Smoking is an addiction. But it’s much more than, say, being addicted to the news after Election Day 2020. You might not have been able to rip yourself away from the TV earlier this month, but there was probably nothing directly physiological going on. In contrast, breathing in nicotine and other chemicals affects the brain.
Smoking floods the area of the brain that’s responsible for pleasant feelings. You can’t stop because, well, it feels good. The effect soon wears off, however. You get edgy and uncomfortable. You soon find yourself reaching for another cigarette or vape.
The reason to quit that you may not know
You already know that smoking is bad for your heart and lungs. We at Clifton Foot & Ankle Center want to point out how damaging it is to your feet as well. Smoking greatly increases the risk of neuropathy — a lack of feeling — in your feet. It narrows your blood vessels so blood has a hard time traveling to your feet. Your lower limbs are starved of oxygen. They tire easily. Foot injuries are slow to heal and can lead to gangrene and amputation.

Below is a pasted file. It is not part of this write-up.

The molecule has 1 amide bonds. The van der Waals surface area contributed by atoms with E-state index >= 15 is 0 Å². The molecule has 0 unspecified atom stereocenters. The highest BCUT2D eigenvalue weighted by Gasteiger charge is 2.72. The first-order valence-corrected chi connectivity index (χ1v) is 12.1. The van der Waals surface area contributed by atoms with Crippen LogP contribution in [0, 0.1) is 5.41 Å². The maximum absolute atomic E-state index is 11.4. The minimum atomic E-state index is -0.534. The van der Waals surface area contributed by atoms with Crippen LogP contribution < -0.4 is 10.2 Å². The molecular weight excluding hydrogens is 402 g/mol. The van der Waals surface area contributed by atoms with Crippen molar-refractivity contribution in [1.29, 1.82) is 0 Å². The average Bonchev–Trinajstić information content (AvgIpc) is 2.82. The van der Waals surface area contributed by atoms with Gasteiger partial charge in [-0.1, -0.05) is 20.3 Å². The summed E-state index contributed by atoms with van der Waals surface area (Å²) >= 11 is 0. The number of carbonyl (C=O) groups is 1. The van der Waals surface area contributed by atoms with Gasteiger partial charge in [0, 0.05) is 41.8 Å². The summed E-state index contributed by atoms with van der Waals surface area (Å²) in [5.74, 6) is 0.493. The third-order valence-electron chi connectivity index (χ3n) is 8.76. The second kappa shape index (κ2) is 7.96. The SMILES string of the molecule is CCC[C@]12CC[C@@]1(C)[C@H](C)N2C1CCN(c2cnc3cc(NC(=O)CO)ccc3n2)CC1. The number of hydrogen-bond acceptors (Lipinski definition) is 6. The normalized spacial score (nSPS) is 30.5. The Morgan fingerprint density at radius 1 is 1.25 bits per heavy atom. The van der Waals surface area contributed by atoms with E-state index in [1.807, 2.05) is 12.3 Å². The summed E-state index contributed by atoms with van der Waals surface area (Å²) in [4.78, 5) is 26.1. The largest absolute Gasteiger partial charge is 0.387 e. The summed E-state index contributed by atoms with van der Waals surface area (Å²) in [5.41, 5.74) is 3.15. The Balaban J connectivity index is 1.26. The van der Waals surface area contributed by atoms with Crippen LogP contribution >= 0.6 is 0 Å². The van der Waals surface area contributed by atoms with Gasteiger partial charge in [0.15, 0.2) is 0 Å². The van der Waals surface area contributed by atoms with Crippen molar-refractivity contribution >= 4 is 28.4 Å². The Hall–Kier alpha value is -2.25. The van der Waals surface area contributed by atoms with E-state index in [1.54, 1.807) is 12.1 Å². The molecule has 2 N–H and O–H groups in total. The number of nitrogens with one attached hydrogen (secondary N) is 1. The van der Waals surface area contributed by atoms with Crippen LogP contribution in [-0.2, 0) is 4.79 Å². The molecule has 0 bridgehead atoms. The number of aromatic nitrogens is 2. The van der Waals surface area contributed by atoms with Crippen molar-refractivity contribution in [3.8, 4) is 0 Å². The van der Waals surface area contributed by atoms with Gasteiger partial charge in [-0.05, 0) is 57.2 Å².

Recommit to quitting smoking
Renew your commitment to quitting – for your overall health and your feet. Here are some concrete ways to give it up for good:
- Formally decide to quit. Write down your reasons. Tell everyone about your decision.
- Pick a day to quit. Why not make it November 19, 2020 – The Great American Smokeout?
- Talk to your doctor. They can recommend the best methods for you, including prescription medications, nicotine replacement therapy, or behavioral therapy.
- Identify and avoid triggers such as drinking alcohol or being around other smokers or smoking supplies.
- Get support. Talk to a therapist, perhaps one who specializes in smoking cessation. Join a stop-smoking support group. Surround yourself with friends and family who support your decision to quit.
You can do it. These are only some of the ways to get you there. For more support in your decision to quit, see your doctor or contact board-certified podiatrist Kenneth R. Wilhelm, DPM. Call our office in Centreville (Fairfax County), Virginia, at (703) 996-3000 or contact us online for an appointment.